Students to Face Steep Rent Increases

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Students to Face Steep Rent Increases

Illustration by Miles Gauis

Illustration by Miles Gauis

Illustration by Miles Gauis

Illustration by Miles Gauis

Becky Nava, Staff Reporter

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On-campus housing prices are expected to increase by over $1,000 for the upcoming 2019-2020 school year, according to Rebecca Palmer, the director of Housing and Residence Life. The increase can be attributed to the building of a new housing complex, which will be located near Lot 7.

The new prices translate to approximately $1400 per month, a figure slightly lower than the $1500 average renting price in Southeast Los Angeles, according to rent trend data collected by Rent Jungle.

Unlike many off-campus housing options, the rent will include utilities like cable and internet access as well as regular maintenance. It will also include access to study rooms, a health and wellness zone where students can practice yoga or exercise, as well as a dining facility.

There is a high demand for more housing spaces, according to Palmer.

“We waitlist students every year, including a significant number of first-time freshmen and transfers,” said Palmer. “In 2014-15, Housing and Residence Life conducted a study that found a growing demand for a total of 3,500 beds. Currently, Housing and Residence Life has just over 1,000 bed spaces.”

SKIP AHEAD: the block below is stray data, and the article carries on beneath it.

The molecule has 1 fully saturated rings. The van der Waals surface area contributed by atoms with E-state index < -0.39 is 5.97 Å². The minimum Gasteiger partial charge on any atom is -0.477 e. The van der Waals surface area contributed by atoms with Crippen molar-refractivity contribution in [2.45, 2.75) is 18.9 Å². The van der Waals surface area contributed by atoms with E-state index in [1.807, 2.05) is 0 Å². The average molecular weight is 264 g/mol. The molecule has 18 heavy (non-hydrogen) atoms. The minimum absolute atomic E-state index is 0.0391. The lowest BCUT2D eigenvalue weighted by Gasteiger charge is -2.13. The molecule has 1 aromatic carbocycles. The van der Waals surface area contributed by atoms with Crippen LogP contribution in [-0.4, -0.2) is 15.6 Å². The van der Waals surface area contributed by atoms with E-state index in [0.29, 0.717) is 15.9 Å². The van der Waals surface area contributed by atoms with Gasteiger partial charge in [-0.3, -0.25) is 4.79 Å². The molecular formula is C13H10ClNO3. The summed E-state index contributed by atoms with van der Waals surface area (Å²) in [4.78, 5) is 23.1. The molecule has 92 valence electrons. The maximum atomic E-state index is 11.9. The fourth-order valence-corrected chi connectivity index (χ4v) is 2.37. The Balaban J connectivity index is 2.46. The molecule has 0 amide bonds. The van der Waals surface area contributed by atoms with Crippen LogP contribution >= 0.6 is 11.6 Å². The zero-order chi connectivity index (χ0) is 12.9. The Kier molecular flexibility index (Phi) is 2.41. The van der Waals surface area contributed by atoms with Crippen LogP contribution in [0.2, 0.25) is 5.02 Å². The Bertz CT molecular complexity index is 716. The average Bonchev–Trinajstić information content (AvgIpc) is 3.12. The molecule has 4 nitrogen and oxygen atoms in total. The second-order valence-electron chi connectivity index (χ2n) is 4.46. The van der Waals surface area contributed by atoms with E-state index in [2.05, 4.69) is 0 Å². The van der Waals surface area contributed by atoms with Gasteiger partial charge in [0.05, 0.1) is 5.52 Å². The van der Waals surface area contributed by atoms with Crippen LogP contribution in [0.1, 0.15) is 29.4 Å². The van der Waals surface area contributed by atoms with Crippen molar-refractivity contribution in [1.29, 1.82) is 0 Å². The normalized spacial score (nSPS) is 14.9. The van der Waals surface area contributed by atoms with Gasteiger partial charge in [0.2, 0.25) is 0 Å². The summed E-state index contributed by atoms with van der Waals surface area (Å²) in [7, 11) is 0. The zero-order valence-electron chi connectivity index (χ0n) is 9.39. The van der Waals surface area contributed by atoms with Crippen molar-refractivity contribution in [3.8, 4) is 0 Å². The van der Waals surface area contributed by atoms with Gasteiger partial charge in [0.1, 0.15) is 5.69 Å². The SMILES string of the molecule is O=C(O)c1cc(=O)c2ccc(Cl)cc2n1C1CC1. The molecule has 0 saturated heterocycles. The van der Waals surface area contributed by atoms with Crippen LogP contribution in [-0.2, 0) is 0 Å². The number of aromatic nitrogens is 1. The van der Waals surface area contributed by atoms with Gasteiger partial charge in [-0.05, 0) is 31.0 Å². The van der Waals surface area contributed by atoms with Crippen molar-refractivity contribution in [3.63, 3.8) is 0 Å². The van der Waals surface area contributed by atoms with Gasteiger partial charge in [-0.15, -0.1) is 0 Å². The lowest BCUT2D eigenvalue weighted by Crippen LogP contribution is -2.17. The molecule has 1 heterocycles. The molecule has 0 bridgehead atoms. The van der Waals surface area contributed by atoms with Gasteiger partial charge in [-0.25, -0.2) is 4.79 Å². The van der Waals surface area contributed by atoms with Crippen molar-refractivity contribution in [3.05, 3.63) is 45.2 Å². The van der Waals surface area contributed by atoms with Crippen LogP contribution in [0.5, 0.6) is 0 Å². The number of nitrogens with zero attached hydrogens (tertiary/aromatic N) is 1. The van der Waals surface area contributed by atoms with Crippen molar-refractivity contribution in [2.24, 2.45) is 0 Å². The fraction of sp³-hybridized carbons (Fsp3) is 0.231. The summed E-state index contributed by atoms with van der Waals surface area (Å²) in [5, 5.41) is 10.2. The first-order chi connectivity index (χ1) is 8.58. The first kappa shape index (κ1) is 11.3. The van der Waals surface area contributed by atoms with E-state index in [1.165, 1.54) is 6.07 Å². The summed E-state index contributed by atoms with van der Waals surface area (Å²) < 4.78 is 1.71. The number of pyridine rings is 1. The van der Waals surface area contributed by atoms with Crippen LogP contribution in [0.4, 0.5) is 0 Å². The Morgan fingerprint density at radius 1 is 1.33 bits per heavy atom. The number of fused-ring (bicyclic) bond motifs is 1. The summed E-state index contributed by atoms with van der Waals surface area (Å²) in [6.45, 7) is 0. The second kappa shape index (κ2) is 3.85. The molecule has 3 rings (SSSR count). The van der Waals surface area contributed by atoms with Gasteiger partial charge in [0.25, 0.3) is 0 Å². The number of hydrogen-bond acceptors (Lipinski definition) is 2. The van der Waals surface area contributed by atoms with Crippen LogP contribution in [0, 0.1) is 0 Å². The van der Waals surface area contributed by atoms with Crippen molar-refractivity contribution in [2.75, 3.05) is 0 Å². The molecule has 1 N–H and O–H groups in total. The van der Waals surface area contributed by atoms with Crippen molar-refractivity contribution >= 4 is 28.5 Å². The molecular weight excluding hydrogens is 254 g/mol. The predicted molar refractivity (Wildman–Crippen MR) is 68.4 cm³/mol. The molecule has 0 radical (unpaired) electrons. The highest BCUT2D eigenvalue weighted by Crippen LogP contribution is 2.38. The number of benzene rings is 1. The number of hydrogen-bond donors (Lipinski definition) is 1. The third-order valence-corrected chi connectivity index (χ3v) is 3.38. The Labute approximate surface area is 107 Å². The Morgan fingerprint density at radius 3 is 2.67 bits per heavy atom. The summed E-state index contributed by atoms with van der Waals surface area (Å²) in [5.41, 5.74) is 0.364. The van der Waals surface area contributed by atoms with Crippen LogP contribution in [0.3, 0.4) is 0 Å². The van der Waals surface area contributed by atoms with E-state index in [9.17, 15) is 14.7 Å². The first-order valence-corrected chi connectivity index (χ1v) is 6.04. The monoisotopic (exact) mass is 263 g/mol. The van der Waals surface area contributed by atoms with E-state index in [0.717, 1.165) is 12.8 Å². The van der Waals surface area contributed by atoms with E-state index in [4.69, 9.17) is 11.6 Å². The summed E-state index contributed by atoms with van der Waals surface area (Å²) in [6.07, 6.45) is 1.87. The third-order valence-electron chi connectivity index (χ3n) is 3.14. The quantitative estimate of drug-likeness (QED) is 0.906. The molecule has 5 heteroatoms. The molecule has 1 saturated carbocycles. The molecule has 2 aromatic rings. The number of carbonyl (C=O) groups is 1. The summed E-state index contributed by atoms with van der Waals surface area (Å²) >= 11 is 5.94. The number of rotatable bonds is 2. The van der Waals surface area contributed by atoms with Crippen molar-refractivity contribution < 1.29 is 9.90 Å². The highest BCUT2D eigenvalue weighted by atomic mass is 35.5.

Third-year student and current dorm resident Tyler Hamner recognizes the demand but maintains reservations over the cost.

“We’re putting money in and we’re not going to see any of the benefits so that part sucks,” said Hamner. “I understand these things have to be paid for, but I don’t know if we should have to pay for them.”

After hearing of the increase, fifth-year student Shannon Burghardt plans to find new residency.

“The cost of housing is already expensive,” said Burghardt, who has lived on campus for the past four years. “The culture of it is not worth paying for. Say we put in a request to administration, we won’t hear back for a week or two after. The culture of it doesn’t feel very homely.”

Hamner echoed her concerns.

“Look around, this is old,” said Hamner. “Even the inside of the house, you can tell is a little dated. Those aren’t real cushions in there, those are hard. Those are freaking bricks. They should focus on making living conditions here a little better.”

While students see the need to improve existing housing, it might not be financially feasible, according to Palmer.

“Making the upgrades necessary to meet today’s standard would cost more than building new,” said Palmer. “This also contributed to the decision to build a new complex, one with the amenities and a building configuration to suit community building needs for freshman and sophomores.”

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